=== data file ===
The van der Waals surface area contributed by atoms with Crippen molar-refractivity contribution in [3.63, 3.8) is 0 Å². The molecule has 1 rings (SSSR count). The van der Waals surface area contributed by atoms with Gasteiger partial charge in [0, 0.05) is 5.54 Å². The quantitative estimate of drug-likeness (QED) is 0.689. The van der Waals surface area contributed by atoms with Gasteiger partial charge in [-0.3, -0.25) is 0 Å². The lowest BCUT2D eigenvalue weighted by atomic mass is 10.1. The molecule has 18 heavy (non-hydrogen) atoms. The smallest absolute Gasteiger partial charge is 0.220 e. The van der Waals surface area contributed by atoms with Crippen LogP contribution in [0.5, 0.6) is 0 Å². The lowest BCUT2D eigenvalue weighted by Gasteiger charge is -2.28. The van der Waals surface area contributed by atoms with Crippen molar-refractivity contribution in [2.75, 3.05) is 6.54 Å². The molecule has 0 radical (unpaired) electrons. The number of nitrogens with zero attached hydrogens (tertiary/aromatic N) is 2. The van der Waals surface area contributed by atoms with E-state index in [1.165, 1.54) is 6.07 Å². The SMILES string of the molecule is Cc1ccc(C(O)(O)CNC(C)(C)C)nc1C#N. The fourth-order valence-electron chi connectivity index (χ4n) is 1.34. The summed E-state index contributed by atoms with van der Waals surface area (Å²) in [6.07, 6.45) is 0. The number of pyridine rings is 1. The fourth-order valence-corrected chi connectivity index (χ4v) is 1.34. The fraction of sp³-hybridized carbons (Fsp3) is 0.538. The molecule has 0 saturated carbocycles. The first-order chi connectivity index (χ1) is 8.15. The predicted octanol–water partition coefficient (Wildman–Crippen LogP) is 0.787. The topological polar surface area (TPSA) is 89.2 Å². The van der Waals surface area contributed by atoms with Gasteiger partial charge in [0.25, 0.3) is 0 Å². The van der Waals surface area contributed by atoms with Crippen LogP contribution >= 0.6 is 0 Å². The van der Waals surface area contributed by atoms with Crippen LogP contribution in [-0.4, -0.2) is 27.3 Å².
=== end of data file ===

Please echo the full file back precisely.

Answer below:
The van der Waals surface area contributed by atoms with Crippen molar-refractivity contribution in [3.63, 3.8) is 0 Å². The molecule has 1 rings (SSSR count). The van der Waals surface area contributed by atoms with Gasteiger partial charge in [0, 0.05) is 5.54 Å². The quantitative estimate of drug-likeness (QED) is 0.689. The van der Waals surface area contributed by atoms with Gasteiger partial charge in [-0.3, -0.25) is 0 Å². The lowest BCUT2D eigenvalue weighted by atomic mass is 10.1. The molecule has 18 heavy (non-hydrogen) atoms. The smallest absolute Gasteiger partial charge is 0.220 e. The van der Waals surface area contributed by atoms with Crippen LogP contribution in [0.5, 0.6) is 0 Å². The lowest BCUT2D eigenvalue weighted by Gasteiger charge is -2.28. The van der Waals surface area contributed by atoms with Crippen molar-refractivity contribution in [2.75, 3.05) is 6.54 Å². The molecule has 0 radical (unpaired) electrons. The number of nitrogens with zero attached hydrogens (tertiary/aromatic N) is 2. The van der Waals surface area contributed by atoms with E-state index in [1.165, 1.54) is 6.07 Å². The SMILES string of the molecule is Cc1ccc(C(O)(O)CNC(C)(C)C)nc1C#N. The fourth-order valence-electron chi connectivity index (χ4n) is 1.34. The summed E-state index contributed by atoms with van der Waals surface area (Å²) in [6.07, 6.45) is 0. The number of pyridine rings is 1. The fourth-order valence-corrected chi connectivity index (χ4v) is 1.34. The fraction of sp³-hybridized carbons (Fsp3) is 0.538. The molecule has 0 saturated carbocycles. The first-order chi connectivity index (χ1) is 8.15. The predicted octanol–water partition coefficient (Wildman–Crippen LogP) is 0.787. The topological polar surface area (TPSA) is 89.2 Å². The van der Waals surface area contributed by atoms with Gasteiger partial charge in [0.25, 0.3) is 0 Å². The van der Waals surface area contributed by atoms with Crippen LogP contribution >= 0.6 is 0 Å². The van der Waals surface area contributed by atoms with Crippen LogP contribution in [-0.4, -0.2) is 27.3 Å².